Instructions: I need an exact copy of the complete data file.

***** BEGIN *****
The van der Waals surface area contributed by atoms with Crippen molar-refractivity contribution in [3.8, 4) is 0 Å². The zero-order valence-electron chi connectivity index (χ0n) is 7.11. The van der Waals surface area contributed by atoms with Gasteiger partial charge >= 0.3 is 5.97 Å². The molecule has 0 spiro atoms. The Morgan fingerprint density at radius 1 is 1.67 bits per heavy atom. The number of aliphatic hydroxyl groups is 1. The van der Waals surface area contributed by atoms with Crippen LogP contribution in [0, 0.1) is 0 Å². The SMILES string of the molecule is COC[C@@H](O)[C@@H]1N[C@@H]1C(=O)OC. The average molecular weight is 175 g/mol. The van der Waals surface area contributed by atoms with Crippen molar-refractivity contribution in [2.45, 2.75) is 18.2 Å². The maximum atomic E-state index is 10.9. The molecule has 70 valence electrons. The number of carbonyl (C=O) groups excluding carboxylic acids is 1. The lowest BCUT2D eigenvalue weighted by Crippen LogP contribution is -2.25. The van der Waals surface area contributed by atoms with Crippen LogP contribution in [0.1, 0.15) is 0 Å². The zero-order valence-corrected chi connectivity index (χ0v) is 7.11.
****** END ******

The van der Waals surface area contributed by atoms with Crippen molar-refractivity contribution in [3.8, 4) is 0 Å². The zero-order valence-electron chi connectivity index (χ0n) is 7.11. The van der Waals surface area contributed by atoms with Gasteiger partial charge >= 0.3 is 5.97 Å². The molecule has 0 spiro atoms. The Morgan fingerprint density at radius 1 is 1.67 bits per heavy atom. The number of aliphatic hydroxyl groups is 1. The van der Waals surface area contributed by atoms with Crippen LogP contribution in [0, 0.1) is 0 Å². The SMILES string of the molecule is COC[C@@H](O)[C@@H]1N[C@@H]1C(=O)OC. The average molecular weight is 175 g/mol. The van der Waals surface area contributed by atoms with Crippen molar-refractivity contribution in [2.45, 2.75) is 18.2 Å². The maximum atomic E-state index is 10.9. The molecule has 70 valence electrons. The number of carbonyl (C=O) groups excluding carboxylic acids is 1. The lowest BCUT2D eigenvalue weighted by Crippen LogP contribution is -2.25. The van der Waals surface area contributed by atoms with Crippen LogP contribution in [0.1, 0.15) is 0 Å². The zero-order valence-corrected chi connectivity index (χ0v) is 7.11.